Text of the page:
- States Will Lose Billions in Federal Funding.
Block grants are designed to save federal dollars, by giving states less federal funding then they receive under current programs. Over time states would lose billions of dollars in federal funding, forcing them to spend more state money, slash program benefits, and make eligibility stricter. Further, block grants will decrease in value over time leaving states with less federal dollars to spend on those families who need the most help.
- States Will be Forced to Limit Benefits.
The federal government reimburses the states for most of these program costs (currently it funds SSI benefits directly) using uniform national standards. If block grants replace the current programs, states will necessarily be required to limit benefits for needy families to make ends meet. States will be forced to establish more stringent eligibility requirements; establish waiting lists or cap enrollment; limit lifesaving benefits or create administrative barriers to coverage, which currently are not allowed, like unaffordable Medicaid premiums, or work requirements for even the sickest recipients. In short, block grants will require States to become as stingy as possible to stretch block grants further.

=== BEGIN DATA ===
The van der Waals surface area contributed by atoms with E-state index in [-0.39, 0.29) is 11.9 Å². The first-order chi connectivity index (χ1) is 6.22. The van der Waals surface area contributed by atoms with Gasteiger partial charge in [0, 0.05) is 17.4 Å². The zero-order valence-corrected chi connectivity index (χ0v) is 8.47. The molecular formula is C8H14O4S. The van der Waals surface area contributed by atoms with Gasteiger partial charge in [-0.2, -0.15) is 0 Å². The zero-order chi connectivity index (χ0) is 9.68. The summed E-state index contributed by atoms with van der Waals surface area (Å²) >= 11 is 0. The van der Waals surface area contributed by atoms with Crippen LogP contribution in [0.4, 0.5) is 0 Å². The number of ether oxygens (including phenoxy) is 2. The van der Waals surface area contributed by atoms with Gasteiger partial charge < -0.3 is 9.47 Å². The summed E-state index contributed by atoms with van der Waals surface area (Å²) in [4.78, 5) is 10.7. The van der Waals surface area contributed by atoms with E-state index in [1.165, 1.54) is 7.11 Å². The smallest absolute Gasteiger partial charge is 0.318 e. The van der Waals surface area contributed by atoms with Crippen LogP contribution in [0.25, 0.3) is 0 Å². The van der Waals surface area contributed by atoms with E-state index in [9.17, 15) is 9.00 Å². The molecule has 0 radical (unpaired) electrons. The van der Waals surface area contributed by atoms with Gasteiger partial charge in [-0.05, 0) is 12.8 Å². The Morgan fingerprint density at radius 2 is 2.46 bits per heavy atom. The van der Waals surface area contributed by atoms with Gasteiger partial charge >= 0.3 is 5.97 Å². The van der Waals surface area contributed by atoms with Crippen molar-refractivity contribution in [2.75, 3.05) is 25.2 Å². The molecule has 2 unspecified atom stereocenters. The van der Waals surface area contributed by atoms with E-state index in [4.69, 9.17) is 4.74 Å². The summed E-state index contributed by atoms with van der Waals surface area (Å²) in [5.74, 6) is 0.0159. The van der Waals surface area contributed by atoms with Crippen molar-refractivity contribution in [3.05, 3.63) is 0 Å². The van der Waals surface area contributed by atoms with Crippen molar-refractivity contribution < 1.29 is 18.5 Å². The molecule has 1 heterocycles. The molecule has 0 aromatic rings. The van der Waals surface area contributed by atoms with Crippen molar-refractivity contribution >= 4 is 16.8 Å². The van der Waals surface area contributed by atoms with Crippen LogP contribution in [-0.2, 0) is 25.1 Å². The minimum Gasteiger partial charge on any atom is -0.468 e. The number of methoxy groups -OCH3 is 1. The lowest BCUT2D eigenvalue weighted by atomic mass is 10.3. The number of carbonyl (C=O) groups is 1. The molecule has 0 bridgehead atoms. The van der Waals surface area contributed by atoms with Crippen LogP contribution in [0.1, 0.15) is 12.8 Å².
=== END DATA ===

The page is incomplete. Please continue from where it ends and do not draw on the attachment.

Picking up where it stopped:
- States Can Divert Block Grant Money to Plug State Budget Gaps.